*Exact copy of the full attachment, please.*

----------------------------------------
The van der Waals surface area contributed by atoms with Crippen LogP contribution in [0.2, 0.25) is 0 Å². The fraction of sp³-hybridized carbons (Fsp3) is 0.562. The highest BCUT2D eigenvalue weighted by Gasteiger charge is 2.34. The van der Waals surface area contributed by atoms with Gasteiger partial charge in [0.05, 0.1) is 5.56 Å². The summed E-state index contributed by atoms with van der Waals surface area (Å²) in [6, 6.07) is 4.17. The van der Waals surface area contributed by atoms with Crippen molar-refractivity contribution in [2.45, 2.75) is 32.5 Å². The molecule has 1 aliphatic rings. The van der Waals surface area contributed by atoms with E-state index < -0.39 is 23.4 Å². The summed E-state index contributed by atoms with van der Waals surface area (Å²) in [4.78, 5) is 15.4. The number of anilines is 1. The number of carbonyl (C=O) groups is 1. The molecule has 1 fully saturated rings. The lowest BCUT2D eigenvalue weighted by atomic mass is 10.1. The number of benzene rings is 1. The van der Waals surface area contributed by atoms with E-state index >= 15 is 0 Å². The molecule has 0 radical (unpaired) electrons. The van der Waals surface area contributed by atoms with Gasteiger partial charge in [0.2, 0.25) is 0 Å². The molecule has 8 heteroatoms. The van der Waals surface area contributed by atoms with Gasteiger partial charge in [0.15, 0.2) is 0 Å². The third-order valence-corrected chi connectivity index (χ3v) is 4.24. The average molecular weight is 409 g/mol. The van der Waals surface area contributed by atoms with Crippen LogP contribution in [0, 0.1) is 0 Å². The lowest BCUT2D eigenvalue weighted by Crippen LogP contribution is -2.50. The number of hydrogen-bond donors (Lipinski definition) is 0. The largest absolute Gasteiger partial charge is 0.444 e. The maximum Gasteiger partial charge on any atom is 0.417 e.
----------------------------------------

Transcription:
The van der Waals surface area contributed by atoms with Crippen LogP contribution in [0.2, 0.25) is 0 Å². The fraction of sp³-hybridized carbons (Fsp3) is 0.562. The highest BCUT2D eigenvalue weighted by Gasteiger charge is 2.34. The van der Waals surface area contributed by atoms with Gasteiger partial charge in [0.05, 0.1) is 5.56 Å². The summed E-state index contributed by atoms with van der Waals surface area (Å²) in [6, 6.07) is 4.17. The van der Waals surface area contributed by atoms with Crippen molar-refractivity contribution in [2.45, 2.75) is 32.5 Å². The molecule has 1 aliphatic rings. The van der Waals surface area contributed by atoms with E-state index < -0.39 is 23.4 Å². The summed E-state index contributed by atoms with van der Waals surface area (Å²) in [4.78, 5) is 15.4. The number of anilines is 1. The number of carbonyl (C=O) groups is 1. The molecule has 1 fully saturated rings. The lowest BCUT2D eigenvalue weighted by atomic mass is 10.1. The number of benzene rings is 1. The van der Waals surface area contributed by atoms with E-state index >= 15 is 0 Å². The molecule has 0 radical (unpaired) electrons. The van der Waals surface area contributed by atoms with Gasteiger partial charge in [0.2, 0.25) is 0 Å². The molecule has 8 heteroatoms. The van der Waals surface area contributed by atoms with Gasteiger partial charge in [0.15, 0.2) is 0 Å². The third-order valence-corrected chi connectivity index (χ3v) is 4.24. The average molecular weight is 409 g/mol. The van der Waals surface area contributed by atoms with Crippen LogP contribution in [0, 0.1) is 0 Å². The lowest BCUT2D eigenvalue weighted by Crippen LogP contribution is -2.50. The number of hydrogen-bond donors (Lipinski definition) is 0. The largest absolute Gasteiger partial charge is 0.444 e. The maximum Gasteiger partial charge on any atom is 0.417 e.